Molecular clouds in the Cosmic Snake normal star-forming galaxy 8 billion years ago

Dessauges Zavadsky, M., Richard, J., Combes, F., Schaerer, D., Rujopakarn, W., Mayer, L., Cava, A., Boone, F., Egami, E., Kneib, J. P., Pérez González, P. G., Pfenniger, D., Rawle, T. D., Teyssier, R., Van der Werf, P. P. 2019. Molecular clouds in the Cosmic Snake normal star-forming galaxy 8 billion years ago. Nature Astronomy 3, 12, 1115-1121 DOI: 10.1038/s41550-019-0874-0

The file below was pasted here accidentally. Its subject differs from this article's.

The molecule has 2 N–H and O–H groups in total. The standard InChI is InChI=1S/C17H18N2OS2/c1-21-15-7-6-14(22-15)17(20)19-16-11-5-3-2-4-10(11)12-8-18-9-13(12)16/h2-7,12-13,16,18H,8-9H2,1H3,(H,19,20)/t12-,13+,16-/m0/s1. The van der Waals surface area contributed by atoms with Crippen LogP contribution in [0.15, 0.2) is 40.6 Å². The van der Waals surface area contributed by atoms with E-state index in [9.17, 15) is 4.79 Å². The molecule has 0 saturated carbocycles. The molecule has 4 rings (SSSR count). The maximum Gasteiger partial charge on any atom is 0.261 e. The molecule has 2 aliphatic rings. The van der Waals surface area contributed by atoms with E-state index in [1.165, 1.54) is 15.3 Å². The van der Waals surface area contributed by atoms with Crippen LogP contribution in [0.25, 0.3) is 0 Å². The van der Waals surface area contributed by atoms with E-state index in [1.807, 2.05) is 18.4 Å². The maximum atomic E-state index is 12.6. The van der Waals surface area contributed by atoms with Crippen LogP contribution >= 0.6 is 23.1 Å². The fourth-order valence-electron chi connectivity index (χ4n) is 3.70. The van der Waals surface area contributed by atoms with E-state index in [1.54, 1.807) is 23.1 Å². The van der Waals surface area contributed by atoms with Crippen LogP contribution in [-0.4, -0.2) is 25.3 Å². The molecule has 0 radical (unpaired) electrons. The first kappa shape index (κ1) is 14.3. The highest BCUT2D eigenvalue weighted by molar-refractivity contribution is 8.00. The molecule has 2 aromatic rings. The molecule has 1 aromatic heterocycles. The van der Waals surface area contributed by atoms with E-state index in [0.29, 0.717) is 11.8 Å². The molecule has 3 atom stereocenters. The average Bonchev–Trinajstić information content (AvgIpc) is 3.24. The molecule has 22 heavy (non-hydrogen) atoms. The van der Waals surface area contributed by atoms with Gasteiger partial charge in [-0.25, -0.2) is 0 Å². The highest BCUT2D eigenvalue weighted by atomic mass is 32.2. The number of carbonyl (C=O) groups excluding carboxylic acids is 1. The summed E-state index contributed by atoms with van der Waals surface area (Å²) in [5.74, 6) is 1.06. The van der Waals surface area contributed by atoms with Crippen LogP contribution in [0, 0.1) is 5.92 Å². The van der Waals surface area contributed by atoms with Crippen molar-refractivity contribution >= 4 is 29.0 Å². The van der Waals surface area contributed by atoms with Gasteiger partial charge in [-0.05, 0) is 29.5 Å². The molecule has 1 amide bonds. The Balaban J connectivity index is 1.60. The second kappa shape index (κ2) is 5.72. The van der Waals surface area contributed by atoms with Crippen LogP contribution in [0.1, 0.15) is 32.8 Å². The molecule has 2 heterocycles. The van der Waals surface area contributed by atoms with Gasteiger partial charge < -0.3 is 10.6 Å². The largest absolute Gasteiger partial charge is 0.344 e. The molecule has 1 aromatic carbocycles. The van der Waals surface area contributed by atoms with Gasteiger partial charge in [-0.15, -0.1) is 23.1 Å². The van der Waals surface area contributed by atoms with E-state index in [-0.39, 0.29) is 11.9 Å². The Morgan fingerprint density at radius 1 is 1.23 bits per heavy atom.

The cold molecular gas in contemporary galaxies is structured in discrete cloud complexes. These giant molecular clouds (GMCs), with 10(4)-10(7) solar masses (M-circle dot) and radii of 5-100 parsecs, are the seeds of star formation(1). Highlighting the molecular gas structure at such small scales in distant galaxies is observationally challenging. Only a handful of molecular clouds were reported in two extreme submillimetre galaxies at high redshift(2-4). Here we search for GMCs in a typical Milky Way progenitor at z = 1.036. Using the Atacama Large Millimeter/submillimeter Array (ALMA), we mapped the CO(4-3) emission of this gravitationally lensed galaxy at high resolution, reading down to 30 parsecs, which is comparable to the resolution of CO observations of nearby galaxies(5). We identify 17 molecular clouds, characterized by masses, surface densities and supersonic turbulence all of which are 10-100 times higher than present-day analogues. These properties question the universality of GMCs(6) and suggest that GMCs inherit their properties from ambient interstellar medium. The measured cloud gas masses are similar to the masses of stellar clumps seen in the galaxy in comparable numbers(7). This corroborates the formation of molecular clouds by fragmentation of distant turbulent galactic gas disks(8,9), which then turn into stellar clumps ubiquitously observed in galaxies at ‘cosmic noon’ (ref.(10)).

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